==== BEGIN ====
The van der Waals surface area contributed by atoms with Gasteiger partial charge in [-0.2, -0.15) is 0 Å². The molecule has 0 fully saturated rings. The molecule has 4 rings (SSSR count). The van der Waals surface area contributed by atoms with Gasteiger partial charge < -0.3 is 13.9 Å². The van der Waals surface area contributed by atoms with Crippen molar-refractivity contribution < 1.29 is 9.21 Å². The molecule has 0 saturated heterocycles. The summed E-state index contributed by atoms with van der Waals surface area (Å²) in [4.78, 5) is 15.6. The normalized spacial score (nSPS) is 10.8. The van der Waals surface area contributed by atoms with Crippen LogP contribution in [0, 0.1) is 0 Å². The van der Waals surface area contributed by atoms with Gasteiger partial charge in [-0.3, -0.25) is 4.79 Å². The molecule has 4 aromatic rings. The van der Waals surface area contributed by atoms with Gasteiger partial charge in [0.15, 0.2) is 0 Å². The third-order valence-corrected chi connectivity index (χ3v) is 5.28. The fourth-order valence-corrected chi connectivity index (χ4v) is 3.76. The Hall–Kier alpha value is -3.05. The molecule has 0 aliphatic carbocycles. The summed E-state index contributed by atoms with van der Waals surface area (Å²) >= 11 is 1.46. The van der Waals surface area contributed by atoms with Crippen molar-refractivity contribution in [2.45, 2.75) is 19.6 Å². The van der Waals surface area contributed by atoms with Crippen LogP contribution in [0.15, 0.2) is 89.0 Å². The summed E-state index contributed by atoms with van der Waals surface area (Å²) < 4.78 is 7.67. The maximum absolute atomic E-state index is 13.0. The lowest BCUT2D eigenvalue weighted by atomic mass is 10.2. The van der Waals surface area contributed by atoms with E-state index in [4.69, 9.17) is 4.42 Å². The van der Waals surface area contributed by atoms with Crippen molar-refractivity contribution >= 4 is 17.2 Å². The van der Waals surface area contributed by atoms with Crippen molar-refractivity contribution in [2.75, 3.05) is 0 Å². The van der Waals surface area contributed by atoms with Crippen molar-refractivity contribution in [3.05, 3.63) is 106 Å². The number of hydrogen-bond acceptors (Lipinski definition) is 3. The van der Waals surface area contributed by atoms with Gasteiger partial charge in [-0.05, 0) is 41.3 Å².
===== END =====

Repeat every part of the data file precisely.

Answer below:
The van der Waals surface area contributed by atoms with Gasteiger partial charge in [-0.2, -0.15) is 0 Å². The molecule has 0 fully saturated rings. The molecule has 4 rings (SSSR count). The van der Waals surface area contributed by atoms with Gasteiger partial charge < -0.3 is 13.9 Å². The van der Waals surface area contributed by atoms with Crippen molar-refractivity contribution < 1.29 is 9.21 Å². The molecule has 0 saturated heterocycles. The summed E-state index contributed by atoms with van der Waals surface area (Å²) in [4.78, 5) is 15.6. The normalized spacial score (nSPS) is 10.8. The van der Waals surface area contributed by atoms with Crippen LogP contribution in [0, 0.1) is 0 Å². The van der Waals surface area contributed by atoms with Gasteiger partial charge in [-0.3, -0.25) is 4.79 Å². The molecule has 4 aromatic rings. The van der Waals surface area contributed by atoms with Gasteiger partial charge in [0.15, 0.2) is 0 Å². The third-order valence-corrected chi connectivity index (χ3v) is 5.28. The fourth-order valence-corrected chi connectivity index (χ4v) is 3.76. The Hall–Kier alpha value is -3.05. The molecule has 0 aliphatic carbocycles. The summed E-state index contributed by atoms with van der Waals surface area (Å²) >= 11 is 1.46. The van der Waals surface area contributed by atoms with Crippen molar-refractivity contribution in [2.45, 2.75) is 19.6 Å². The van der Waals surface area contributed by atoms with Crippen LogP contribution in [0.15, 0.2) is 89.0 Å². The summed E-state index contributed by atoms with van der Waals surface area (Å²) < 4.78 is 7.67. The maximum absolute atomic E-state index is 13.0. The lowest BCUT2D eigenvalue weighted by atomic mass is 10.2. The van der Waals surface area contributed by atoms with E-state index in [4.69, 9.17) is 4.42 Å². The van der Waals surface area contributed by atoms with Crippen molar-refractivity contribution >= 4 is 17.2 Å². The van der Waals surface area contributed by atoms with Crippen molar-refractivity contribution in [2.75, 3.05) is 0 Å². The van der Waals surface area contributed by atoms with Crippen molar-refractivity contribution in [3.05, 3.63) is 106 Å². The number of hydrogen-bond acceptors (Lipinski definition) is 3. The van der Waals surface area contributed by atoms with Gasteiger partial charge in [-0.05, 0) is 41.3 Å².